Saturday, June 11, 2016

Old Fashioned Southern Squash Pickles

So why do we pickle vegetables? Well in the South in particular, it became a way of preserving summer's bounty when little to no refrigeration or freezing was available. Summer Squash Pickles, Bread and Butter Pickles, Pickled Okra, Dilled Green Beans and more became a way to "put things up" to enjoy year round. 

Brine squash in salt and water

It is rumored pickles were one of Cleopatra’s prized beauty secrets. They make appearances in the Bible and in Shakespeare’s writing. Pregnant women have been known to crave them along with ice cream. Pickles have been around for thousands of years, dating as far back as 2030 BC when cucumbers from their native India were pickled in the Tigris Valley. The word “pickle” comes from the Dutch pekel or northern German pókel, meaning “salt” or “brine,” two very important components in the pickling process. Throughout history pickling was a necessity, as it was the best way to preserve food for a long period of time. As one of the earliest mobile foods, pickles filled the stomachs of hungry sailors and travelers, while also providing families with a source of food during the cold winter months.

make sauce and pour over drained, brined pickles

Home pickling was made much easier and more sanitary during the 1850s, when two essential canning tools were invented. First, a Scottish chemist by the name of James Young created paraffin wax, which helped to create a seal for food preserved in jars. A few years later, John Mason developed and patented the first Mason jar. Mason’s jars were made from a heavyweight glass that was able to tolerate the high temperatures used in canning and processing pickles. (Source: Our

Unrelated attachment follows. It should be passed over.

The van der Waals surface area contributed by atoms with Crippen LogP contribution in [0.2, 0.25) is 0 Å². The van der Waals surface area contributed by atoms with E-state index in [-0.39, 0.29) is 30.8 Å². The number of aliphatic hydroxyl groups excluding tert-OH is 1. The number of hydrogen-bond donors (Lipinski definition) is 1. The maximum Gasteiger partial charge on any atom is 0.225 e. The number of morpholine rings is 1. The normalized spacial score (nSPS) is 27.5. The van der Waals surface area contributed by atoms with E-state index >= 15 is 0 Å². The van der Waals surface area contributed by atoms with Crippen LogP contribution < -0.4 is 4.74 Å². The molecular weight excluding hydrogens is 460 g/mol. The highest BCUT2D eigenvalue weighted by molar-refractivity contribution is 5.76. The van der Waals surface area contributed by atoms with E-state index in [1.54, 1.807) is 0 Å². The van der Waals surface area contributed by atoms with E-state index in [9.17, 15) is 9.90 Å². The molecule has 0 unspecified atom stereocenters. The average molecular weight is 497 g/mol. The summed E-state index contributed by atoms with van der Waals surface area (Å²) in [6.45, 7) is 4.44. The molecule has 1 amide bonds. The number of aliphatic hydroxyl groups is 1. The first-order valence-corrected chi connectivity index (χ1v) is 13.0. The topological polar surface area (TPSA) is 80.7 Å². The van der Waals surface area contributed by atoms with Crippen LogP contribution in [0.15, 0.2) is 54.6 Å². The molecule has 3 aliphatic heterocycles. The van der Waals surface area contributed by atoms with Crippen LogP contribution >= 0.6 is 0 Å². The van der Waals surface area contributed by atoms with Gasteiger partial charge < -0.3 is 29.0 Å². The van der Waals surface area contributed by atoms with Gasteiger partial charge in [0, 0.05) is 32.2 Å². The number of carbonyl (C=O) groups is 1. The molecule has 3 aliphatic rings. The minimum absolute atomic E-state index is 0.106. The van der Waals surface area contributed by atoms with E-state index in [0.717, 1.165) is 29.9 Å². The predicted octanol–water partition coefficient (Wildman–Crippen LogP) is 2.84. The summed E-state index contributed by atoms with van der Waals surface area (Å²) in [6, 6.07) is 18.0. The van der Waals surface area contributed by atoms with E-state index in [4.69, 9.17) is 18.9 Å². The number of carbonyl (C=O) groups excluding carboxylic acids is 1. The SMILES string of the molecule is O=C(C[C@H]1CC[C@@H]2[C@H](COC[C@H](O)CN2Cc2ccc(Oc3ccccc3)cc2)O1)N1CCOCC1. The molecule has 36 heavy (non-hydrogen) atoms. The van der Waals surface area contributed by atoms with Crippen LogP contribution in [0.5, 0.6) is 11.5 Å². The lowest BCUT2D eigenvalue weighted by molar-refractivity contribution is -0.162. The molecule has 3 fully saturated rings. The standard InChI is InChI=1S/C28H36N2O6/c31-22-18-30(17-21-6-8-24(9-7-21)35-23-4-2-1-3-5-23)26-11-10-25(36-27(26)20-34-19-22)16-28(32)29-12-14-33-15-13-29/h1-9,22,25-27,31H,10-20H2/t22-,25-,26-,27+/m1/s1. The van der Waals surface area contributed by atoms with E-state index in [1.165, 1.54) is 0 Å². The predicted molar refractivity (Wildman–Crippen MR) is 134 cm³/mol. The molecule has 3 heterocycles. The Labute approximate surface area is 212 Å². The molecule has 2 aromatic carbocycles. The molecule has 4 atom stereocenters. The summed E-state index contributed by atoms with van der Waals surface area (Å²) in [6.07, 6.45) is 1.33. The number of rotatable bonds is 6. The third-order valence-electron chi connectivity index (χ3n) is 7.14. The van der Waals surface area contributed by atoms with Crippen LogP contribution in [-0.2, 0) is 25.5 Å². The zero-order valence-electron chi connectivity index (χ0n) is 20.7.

Using a slotted spoon, add squash to prepared canning jars

Cover squash pickles with sauce

10 small firm yellow squash, sliced 1/4-inch thick (about 7-8 cups)
3 zucchini, sliced 1/4-inch thick (about 2-3 cups)
1 small onion, sliced thin
1/2 cup canning salt
3 cups sugar
3 cups white vinegar
2 tsp. mustard seed
2 tsp. celery seed
2 tsp. turmeric

In a large stock pot, add sliced yellow squash, zucchini and onion. Sprinkle 1/2 cup canning salt over all, cover with cold water and let sit 2 hours. Drain, but do not rinse and set aside.

In a large saucepan, add sugar, vinegar and spices. Bring to a boil over medium high to high heat, stirring often. Remove pan from heat and pour mixture over drained squash. Let sit 30 minutes, stirring once in awhile to thoroughly blend.

Using a slotted spoon, fill prepared jars (wide mouth pint jars work best), pushing vegetables down in jars. Ladle hot liquid over vegetables leaving 1/2-inch head-space. Use a plastic knife and move up and down around sides of jars to remove air bubbles; top with more liquid if necessary,

Cover jars with lids and rings and process in boiling water bath or steam canner 10 minutes. Remove jars from canner and let sit on a kitchen towel on your counter-top 24 hours undisturbed. Jars are sealed when button in middle of lid is depressed and can't be moved.